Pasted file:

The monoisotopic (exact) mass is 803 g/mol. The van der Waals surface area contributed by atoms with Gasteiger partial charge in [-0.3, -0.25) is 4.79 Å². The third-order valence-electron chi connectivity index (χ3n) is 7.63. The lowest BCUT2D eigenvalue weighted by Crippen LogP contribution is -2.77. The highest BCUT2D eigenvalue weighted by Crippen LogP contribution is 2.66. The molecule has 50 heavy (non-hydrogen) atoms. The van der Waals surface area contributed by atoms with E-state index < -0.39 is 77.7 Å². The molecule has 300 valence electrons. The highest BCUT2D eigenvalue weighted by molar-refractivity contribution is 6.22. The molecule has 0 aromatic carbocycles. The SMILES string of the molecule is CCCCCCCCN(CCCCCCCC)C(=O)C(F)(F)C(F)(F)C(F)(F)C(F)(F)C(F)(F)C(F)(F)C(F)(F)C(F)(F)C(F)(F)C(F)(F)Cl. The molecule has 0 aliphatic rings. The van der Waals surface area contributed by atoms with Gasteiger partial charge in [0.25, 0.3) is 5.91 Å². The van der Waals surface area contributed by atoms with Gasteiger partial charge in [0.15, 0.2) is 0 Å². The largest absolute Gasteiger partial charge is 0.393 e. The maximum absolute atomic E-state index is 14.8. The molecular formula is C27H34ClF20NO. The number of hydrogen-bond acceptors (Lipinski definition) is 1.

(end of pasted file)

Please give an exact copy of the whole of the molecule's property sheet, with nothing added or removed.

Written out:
The monoisotopic (exact) mass is 803 g/mol. The van der Waals surface area contributed by atoms with Gasteiger partial charge in [-0.3, -0.25) is 4.79 Å². The third-order valence-electron chi connectivity index (χ3n) is 7.63. The lowest BCUT2D eigenvalue weighted by Crippen LogP contribution is -2.77. The highest BCUT2D eigenvalue weighted by Crippen LogP contribution is 2.66. The molecule has 50 heavy (non-hydrogen) atoms. The van der Waals surface area contributed by atoms with E-state index < -0.39 is 77.7 Å². The molecule has 300 valence electrons. The highest BCUT2D eigenvalue weighted by molar-refractivity contribution is 6.22. The molecule has 0 aromatic carbocycles. The SMILES string of the molecule is CCCCCCCCN(CCCCCCCC)C(=O)C(F)(F)C(F)(F)C(F)(F)C(F)(F)C(F)(F)C(F)(F)C(F)(F)C(F)(F)C(F)(F)C(F)(F)Cl. The molecule has 0 aliphatic rings. The van der Waals surface area contributed by atoms with Gasteiger partial charge in [0.25, 0.3) is 5.91 Å². The van der Waals surface area contributed by atoms with Gasteiger partial charge in [0.15, 0.2) is 0 Å². The largest absolute Gasteiger partial charge is 0.393 e. The maximum absolute atomic E-state index is 14.8. The molecular formula is C27H34ClF20NO. The number of hydrogen-bond acceptors (Lipinski definition) is 1.